Retirees will likely be disappointed with their Social Security check, here’s why

By RetirementFOXBusiness

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Newbie retirees may need to lower their expectations when it comes to their Social Security checks.

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According to a new survey released by the National Retirement Institute, more than a quarter (27%) of new retirees say their monthly checks are less than they expected.

What’s more, nearly two in three of soon-to-be retirees (63%) admit that they are not confident in their overall knowledge of how Social Security works.

That number is alarming because nearly one in four (26%) future retirees believe they can live comfortably on Social Security alone.

“It’s problematic that so many people are planning to rely solely on Social Security for income in retirement,” says Tina Ambrozy, president of sales and distribution at Nationwide. “There's a major disconnect between what consumers think their Social Security benefit will be – and cover – compared to reality.”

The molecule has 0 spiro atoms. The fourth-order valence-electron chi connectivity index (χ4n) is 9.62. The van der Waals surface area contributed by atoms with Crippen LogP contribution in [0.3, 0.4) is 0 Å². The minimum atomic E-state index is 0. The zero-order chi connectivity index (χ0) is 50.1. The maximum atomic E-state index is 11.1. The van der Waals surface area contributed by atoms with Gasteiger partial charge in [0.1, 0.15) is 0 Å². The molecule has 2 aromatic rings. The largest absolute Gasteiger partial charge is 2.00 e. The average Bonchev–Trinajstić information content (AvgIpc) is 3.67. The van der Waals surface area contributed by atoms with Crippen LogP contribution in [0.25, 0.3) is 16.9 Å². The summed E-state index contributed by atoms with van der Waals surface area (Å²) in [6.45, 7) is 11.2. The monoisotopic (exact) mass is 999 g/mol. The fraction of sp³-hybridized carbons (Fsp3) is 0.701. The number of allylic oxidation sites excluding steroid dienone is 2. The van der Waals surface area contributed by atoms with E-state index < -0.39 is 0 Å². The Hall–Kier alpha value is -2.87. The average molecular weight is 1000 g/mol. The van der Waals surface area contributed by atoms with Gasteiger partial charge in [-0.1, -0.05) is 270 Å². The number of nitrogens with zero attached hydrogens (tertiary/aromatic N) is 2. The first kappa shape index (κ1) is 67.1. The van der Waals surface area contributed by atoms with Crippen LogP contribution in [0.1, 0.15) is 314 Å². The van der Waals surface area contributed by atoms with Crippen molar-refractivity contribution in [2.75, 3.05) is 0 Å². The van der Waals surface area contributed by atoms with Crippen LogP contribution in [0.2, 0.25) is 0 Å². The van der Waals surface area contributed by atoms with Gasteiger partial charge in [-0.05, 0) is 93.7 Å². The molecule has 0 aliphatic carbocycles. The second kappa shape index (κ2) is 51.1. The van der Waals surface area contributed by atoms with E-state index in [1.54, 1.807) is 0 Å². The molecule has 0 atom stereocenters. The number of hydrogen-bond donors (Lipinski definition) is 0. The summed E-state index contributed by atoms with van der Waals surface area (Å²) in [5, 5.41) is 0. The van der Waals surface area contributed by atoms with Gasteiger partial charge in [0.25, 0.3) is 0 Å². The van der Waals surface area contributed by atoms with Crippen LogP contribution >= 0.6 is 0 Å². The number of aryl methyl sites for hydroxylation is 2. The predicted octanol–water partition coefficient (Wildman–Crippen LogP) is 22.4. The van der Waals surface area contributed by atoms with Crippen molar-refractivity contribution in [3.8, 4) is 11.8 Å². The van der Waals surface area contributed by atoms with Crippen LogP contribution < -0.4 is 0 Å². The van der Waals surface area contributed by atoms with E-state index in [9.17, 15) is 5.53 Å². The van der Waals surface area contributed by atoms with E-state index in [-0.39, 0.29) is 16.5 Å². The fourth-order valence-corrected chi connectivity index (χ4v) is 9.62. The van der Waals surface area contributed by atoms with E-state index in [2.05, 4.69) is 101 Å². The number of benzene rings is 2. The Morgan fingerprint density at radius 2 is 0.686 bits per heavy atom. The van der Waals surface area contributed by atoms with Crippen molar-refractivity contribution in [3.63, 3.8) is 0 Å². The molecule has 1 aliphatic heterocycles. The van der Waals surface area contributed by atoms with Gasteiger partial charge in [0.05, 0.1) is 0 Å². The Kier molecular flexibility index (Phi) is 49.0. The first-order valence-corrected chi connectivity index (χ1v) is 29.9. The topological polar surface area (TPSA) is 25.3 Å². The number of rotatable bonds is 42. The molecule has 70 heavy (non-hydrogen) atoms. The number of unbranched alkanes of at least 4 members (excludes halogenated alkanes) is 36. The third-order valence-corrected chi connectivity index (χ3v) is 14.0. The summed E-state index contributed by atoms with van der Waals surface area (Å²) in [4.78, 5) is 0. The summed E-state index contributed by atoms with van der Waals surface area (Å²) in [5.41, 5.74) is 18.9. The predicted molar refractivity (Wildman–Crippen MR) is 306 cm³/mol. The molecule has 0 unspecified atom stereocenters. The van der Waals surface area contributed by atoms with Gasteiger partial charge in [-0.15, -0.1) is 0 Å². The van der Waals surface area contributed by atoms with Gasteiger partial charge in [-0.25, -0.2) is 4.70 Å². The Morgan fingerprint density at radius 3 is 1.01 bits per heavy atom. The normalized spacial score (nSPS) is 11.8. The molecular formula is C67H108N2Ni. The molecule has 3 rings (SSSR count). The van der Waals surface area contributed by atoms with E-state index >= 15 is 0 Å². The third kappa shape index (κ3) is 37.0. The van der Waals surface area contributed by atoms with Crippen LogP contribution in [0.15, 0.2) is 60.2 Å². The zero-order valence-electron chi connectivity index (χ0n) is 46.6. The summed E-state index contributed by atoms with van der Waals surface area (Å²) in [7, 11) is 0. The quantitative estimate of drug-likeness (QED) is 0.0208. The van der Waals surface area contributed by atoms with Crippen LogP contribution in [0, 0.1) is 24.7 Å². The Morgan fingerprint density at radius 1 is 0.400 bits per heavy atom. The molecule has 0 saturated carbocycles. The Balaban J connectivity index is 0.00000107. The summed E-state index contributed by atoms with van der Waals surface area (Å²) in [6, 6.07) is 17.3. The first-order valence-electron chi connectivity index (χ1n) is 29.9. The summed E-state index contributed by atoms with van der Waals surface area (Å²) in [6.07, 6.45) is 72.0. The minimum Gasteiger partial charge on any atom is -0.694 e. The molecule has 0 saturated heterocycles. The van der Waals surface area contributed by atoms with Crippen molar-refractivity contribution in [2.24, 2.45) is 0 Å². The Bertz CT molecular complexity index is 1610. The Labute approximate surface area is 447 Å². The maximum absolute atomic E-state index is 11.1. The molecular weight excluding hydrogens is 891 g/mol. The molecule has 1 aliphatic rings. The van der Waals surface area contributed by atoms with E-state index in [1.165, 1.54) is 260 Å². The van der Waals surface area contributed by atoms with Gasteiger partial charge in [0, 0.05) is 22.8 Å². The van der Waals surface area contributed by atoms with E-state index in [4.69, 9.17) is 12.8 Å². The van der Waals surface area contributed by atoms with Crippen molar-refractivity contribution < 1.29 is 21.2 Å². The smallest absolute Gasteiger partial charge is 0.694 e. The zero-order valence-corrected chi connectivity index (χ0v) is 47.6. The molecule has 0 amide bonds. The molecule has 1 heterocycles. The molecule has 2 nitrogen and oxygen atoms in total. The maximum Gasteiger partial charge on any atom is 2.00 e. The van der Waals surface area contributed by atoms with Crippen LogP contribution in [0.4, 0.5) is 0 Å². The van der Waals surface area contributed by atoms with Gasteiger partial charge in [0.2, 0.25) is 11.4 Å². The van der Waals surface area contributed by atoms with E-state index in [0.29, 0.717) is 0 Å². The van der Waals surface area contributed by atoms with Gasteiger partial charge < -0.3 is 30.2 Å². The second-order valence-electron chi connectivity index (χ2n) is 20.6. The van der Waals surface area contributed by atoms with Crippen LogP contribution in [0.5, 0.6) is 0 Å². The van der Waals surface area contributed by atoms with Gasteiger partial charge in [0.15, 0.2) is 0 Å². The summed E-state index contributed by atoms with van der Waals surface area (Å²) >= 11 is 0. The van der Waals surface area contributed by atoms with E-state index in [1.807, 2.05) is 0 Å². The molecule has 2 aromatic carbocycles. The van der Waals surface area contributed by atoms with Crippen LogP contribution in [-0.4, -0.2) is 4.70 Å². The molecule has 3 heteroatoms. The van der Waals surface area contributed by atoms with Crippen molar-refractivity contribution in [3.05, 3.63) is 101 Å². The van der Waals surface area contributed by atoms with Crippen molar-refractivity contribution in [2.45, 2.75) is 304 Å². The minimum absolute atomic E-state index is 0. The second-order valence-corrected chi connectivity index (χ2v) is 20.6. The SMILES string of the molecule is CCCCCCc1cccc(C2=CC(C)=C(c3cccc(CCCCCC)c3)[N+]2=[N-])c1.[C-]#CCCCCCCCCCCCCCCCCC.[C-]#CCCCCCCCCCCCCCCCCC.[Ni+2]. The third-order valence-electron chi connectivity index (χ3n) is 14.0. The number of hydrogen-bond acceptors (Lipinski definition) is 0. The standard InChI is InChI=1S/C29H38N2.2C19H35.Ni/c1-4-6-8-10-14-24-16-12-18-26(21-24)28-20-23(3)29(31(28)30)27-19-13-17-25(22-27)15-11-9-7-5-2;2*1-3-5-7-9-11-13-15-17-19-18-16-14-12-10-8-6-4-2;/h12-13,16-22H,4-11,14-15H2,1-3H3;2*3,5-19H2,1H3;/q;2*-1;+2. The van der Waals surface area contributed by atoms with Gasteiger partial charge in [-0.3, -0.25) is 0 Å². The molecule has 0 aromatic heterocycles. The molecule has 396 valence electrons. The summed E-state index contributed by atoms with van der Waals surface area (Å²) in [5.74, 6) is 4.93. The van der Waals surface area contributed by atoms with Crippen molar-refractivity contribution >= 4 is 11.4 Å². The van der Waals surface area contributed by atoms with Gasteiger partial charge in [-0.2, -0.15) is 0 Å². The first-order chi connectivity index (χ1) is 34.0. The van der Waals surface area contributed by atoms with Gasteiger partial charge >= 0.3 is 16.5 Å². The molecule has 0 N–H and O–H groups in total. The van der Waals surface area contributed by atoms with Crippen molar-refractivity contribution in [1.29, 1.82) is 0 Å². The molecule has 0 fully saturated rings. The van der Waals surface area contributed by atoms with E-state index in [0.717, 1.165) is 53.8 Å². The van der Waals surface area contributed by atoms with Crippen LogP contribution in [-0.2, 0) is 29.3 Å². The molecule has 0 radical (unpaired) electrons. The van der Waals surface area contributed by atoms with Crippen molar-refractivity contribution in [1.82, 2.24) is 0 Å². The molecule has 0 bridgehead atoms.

The biggest problem is that most adults think they are eligible for the benefits sooner than they actually are. The most common age to start collecting is 62, which is also the earliest age a person can do so.

But a majority (about a third) say they don’t care about withdrawing too early as many of them don’t believe Social Security will even be around when they reach their full retirement age.

According to the report, future retirees expect to receive $1,628 a month on average, but that amount is almost 30% more than what current retirees say they are collecting. Today, the average monthly rate reported is $1,257.

Ambrozy says one of the best ways for people to fully understand what their benefits are and what they will truly cover is to contact a professional for advice.

However, the survey found that only 13% of older adults say they have a financial adviser who can give them Social Security advice.

“It’s not that they don’t want the advice. In fact, nearly three in four (72%) future retirees currently working with a financial advisor say they would likely switch financial advisors to work with an advisor that can help them maximize their Social Security benefits,” the report says.